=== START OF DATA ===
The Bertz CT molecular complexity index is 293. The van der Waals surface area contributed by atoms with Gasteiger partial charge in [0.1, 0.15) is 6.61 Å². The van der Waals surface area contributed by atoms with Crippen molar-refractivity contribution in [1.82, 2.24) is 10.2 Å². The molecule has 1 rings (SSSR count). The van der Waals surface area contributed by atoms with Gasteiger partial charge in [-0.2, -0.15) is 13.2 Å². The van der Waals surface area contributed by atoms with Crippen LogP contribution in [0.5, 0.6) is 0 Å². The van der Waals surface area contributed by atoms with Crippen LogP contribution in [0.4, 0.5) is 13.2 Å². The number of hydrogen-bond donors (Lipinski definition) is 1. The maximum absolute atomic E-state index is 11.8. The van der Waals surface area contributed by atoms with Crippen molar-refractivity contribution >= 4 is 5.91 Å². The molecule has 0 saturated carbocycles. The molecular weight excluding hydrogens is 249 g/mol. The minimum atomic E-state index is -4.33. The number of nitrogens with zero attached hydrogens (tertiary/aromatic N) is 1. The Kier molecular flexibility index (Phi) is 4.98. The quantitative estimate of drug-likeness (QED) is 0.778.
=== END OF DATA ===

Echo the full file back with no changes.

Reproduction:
The Bertz CT molecular complexity index is 293. The van der Waals surface area contributed by atoms with Gasteiger partial charge in [0.1, 0.15) is 6.61 Å². The van der Waals surface area contributed by atoms with Crippen molar-refractivity contribution in [1.82, 2.24) is 10.2 Å². The molecule has 1 rings (SSSR count). The van der Waals surface area contributed by atoms with Gasteiger partial charge in [-0.2, -0.15) is 13.2 Å². The van der Waals surface area contributed by atoms with Crippen LogP contribution in [0.5, 0.6) is 0 Å². The van der Waals surface area contributed by atoms with Crippen LogP contribution in [0.4, 0.5) is 13.2 Å². The number of hydrogen-bond donors (Lipinski definition) is 1. The maximum absolute atomic E-state index is 11.8. The van der Waals surface area contributed by atoms with Crippen molar-refractivity contribution >= 4 is 5.91 Å². The molecule has 0 saturated carbocycles. The molecular weight excluding hydrogens is 249 g/mol. The minimum atomic E-state index is -4.33. The number of nitrogens with zero attached hydrogens (tertiary/aromatic N) is 1. The Kier molecular flexibility index (Phi) is 4.98. The quantitative estimate of drug-likeness (QED) is 0.778.